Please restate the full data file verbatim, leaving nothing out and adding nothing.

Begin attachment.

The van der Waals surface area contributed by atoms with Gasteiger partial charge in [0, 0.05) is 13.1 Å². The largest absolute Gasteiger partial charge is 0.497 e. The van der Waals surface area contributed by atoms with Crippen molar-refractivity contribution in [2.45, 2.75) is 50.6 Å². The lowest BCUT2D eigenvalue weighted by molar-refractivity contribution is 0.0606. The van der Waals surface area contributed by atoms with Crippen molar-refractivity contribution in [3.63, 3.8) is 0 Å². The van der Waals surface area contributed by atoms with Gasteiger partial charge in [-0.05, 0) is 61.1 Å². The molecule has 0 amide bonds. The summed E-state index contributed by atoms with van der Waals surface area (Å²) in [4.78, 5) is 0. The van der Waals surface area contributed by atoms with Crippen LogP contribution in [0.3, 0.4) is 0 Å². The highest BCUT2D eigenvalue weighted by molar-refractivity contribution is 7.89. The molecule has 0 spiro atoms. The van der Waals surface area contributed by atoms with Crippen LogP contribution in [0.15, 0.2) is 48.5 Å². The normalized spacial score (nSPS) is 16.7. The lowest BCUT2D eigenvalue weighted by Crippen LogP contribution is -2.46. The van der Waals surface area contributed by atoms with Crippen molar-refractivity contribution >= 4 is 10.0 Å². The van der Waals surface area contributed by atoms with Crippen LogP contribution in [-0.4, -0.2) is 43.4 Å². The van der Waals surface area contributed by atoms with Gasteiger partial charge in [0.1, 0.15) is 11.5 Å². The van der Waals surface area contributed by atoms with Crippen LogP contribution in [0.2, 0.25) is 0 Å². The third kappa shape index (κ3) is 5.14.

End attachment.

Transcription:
The van der Waals surface area contributed by atoms with Gasteiger partial charge in [0, 0.05) is 13.1 Å². The largest absolute Gasteiger partial charge is 0.497 e. The van der Waals surface area contributed by atoms with Crippen molar-refractivity contribution in [2.45, 2.75) is 50.6 Å². The lowest BCUT2D eigenvalue weighted by molar-refractivity contribution is 0.0606. The van der Waals surface area contributed by atoms with Crippen molar-refractivity contribution in [3.63, 3.8) is 0 Å². The van der Waals surface area contributed by atoms with Gasteiger partial charge in [-0.05, 0) is 61.1 Å². The molecule has 0 amide bonds. The summed E-state index contributed by atoms with van der Waals surface area (Å²) in [4.78, 5) is 0. The van der Waals surface area contributed by atoms with Crippen LogP contribution in [0.3, 0.4) is 0 Å². The highest BCUT2D eigenvalue weighted by molar-refractivity contribution is 7.89. The molecule has 0 spiro atoms. The van der Waals surface area contributed by atoms with Crippen LogP contribution in [0.15, 0.2) is 48.5 Å². The normalized spacial score (nSPS) is 16.7. The lowest BCUT2D eigenvalue weighted by Crippen LogP contribution is -2.46. The van der Waals surface area contributed by atoms with Crippen molar-refractivity contribution >= 4 is 10.0 Å². The van der Waals surface area contributed by atoms with Crippen LogP contribution in [-0.4, -0.2) is 43.4 Å². The van der Waals surface area contributed by atoms with Gasteiger partial charge in [0.1, 0.15) is 11.5 Å². The van der Waals surface area contributed by atoms with Crippen LogP contribution in [0.2, 0.25) is 0 Å². The third kappa shape index (κ3) is 5.14.